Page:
Has someone ever told you to “just get over it”? Here’s what to tell them.

If you suffer from anxiety or a phobia, it’s not uncommon to be afraid to talk about it. Even thinking about the fear (such as getting on an airplane, driving on the highway, public speaking, etc.) can trigger feelings of panic.

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And when you do open up about what you've been quietly feeling, it’s not uncommon to hear this: "Calm down. Don't worry so much. You just have to push through it." Suddenly, it feels like you’ve been punched in the gut. It’s clear that the person you’re talking to doesn’t understand the full scale of what you’re coping with, and now, you wish you’d never said anything in the first place.

Nathalie Savell, a holistic therapist in Baltimore, says that this common trope of “just push through” can be counterproductive to a person with anxiety or a phobia. She says this thought process minimizes a person’s struggle by insinuating they are blowing something small out of proportion. “The first step to any healing process is acceptance,” she says. “So anyone doing work on their own anxiety has to get to the point of accepting that they have it, and if the people around them are not able to support that part of the process, it is hindering to the process of healing what needs to be healed.” Anxiety or phobias can be challenging to talk about in the first place, so minimizing someone’s emotions can lead to even more isolation. This can be especially true for people who suffer from less common fears and aren’t accustomed to talking openly about them. Crystal Ponti, who has a cotton ball phobia, says she’s often had people shrug off, dismiss, or even mock her fear, which can be embarrassing and in the past, caused her to hide her struggle. “Phobias are disorders with real triggers,” she says. “Throughout my life, I’ve had people laugh at my cotton ball phobia. As a result, I’ve tried to hide it, rather than talking about how it’s affecting me, and connecting with others who share a similar fear.”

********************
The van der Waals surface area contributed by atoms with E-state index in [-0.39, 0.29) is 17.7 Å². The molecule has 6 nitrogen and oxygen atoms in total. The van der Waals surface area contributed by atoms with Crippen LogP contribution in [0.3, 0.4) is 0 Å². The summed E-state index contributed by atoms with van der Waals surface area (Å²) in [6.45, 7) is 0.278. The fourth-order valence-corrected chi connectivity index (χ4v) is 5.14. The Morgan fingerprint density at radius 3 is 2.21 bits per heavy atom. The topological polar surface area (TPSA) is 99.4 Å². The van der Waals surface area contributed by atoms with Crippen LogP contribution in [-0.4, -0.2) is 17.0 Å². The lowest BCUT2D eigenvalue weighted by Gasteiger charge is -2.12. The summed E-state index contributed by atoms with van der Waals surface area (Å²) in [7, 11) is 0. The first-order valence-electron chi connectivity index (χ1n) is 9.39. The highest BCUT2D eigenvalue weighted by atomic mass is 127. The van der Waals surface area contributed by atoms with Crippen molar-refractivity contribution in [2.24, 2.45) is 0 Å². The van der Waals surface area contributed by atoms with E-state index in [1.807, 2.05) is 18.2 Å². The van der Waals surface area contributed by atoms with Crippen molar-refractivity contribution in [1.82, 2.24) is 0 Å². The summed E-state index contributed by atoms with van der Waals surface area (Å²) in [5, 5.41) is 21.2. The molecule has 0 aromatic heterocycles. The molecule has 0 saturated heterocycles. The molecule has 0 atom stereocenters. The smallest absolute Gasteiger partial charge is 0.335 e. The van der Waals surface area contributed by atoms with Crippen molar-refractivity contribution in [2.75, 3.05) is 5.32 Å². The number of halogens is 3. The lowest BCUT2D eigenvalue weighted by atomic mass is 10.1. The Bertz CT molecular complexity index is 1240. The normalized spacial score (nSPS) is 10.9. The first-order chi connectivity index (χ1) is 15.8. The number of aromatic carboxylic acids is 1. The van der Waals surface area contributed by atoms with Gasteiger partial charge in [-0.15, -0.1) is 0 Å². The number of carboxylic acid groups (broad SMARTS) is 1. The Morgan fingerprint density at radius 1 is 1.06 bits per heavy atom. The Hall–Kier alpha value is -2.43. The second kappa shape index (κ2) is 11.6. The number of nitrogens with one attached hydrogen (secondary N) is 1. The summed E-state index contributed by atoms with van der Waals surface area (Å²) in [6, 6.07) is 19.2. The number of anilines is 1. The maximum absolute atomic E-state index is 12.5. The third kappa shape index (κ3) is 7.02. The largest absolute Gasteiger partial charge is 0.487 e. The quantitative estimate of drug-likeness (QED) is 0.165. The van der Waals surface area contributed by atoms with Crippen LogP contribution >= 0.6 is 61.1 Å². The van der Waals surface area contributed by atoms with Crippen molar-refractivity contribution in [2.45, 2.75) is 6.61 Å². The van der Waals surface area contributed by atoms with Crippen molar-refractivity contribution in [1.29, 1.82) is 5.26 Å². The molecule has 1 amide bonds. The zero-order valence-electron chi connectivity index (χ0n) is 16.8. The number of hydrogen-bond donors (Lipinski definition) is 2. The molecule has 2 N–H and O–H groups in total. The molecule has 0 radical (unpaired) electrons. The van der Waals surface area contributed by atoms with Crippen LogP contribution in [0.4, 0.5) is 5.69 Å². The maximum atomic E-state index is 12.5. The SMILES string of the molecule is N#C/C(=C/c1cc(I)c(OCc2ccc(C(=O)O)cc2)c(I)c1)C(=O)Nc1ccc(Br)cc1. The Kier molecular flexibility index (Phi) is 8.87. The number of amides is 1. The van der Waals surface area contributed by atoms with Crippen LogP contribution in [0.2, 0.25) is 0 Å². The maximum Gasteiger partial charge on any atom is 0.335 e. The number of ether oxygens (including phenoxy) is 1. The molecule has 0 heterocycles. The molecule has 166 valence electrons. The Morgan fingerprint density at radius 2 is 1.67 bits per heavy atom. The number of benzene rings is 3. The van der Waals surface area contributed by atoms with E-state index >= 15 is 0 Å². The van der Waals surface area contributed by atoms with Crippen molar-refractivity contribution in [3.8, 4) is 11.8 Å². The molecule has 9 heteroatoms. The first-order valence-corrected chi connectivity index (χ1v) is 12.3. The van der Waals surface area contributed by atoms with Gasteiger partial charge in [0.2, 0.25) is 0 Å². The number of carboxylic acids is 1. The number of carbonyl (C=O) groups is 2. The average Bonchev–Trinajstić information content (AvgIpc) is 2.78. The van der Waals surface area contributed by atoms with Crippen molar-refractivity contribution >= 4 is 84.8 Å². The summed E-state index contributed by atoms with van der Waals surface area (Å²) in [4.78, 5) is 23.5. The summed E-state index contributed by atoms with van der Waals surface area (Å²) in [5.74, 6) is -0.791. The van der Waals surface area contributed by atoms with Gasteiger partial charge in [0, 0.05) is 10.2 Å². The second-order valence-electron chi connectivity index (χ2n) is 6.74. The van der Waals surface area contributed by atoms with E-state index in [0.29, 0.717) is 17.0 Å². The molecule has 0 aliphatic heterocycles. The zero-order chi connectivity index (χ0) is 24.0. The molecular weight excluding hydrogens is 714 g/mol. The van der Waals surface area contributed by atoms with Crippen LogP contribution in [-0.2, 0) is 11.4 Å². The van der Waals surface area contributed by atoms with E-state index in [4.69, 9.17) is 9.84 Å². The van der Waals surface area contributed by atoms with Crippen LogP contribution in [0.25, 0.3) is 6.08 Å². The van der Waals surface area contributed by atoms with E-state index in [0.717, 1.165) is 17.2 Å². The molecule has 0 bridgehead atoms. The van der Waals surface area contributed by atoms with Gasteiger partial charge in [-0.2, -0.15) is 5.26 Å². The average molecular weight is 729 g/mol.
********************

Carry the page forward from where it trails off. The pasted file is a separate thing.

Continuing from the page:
Staying quiet about one’s struggles limits that person’s ability to seek proper help or treatment. Being open and vulnerable can be an essential part of getting help and healing, or coping with the anxiety itself. And when people feel misunderstood, they may be less likely to open up again in the future. “I’ve always felt a little broken,” Ponti admits. “Like there was something wrong with me because I didn’t know others had this phobia.” For her, coming out about her struggle has been a huge part of the healing process, and while she still struggles with her fear, she doesn’t feel quite so alone. Being told a phobia should be easy to cope with (when in reality, it feels crippling) can lead to greater consequences. Lilly Dancyger, who has a phobia of water, says people constantly dismiss it, telling her “it shouldn’t be that big of a deal.” She says that even though she knows her phobia isn’t rational, that doesn’t change her response. “I go into full-on panic mode if I’m more than waist-deep in water. My ribs and throat contract. I can’t breathe and I get tunnel vision. It’s a very real, very scary and vulnerable reaction, and having people I love brush it off and dismiss it just because they aren’t afraid of water themselves hurts.” Often times, shrugging off someone’s anxiety or phobia isn’t meant out of cruelty. It’s simply a misunderstanding of how a person responds to their fear or a broader misunderstanding of phobias and anxieties in general. Those who suffer from the conditions often become accustomed to knowing and understanding their triggers like Dancyger. While exposure therapy, a technique which involves repeated exposure to the feared object or situation can be part of treatment, it is usually done in a controlled setting with professional help.

Savell, who deals with many patients with anxieties and phobias says, while it’s not always possible to understand what someone is going through, it’s important to emphasize support, rather than minimizing their experience. Instead of trying to explain why a person shouldn’t be afraid or telling them to “just push through” their fear, better responses might include simply acknowledging that the struggle sounds challenging. “What’s the best way I could support you?” is a great question to ask, she says. Even being honest about the fact that you don’t fully understand the condition, but you’ll be there for offer support, is a great place to start and make room for more conversation. Usually, when people open up about their struggles, whether it’s an anxiety, a phobia, or something else, they aren’t looking for a quick fix. Often times, they are just looking for that support and understanding that can seem too hard to come by. Next time, skip the “just push through.” Chances are, to them, it’s not quite as simple as it may sound.

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Staying quiet about one’s struggles limits that person’s ability to seek proper help or treatment.

Sarah Bregel

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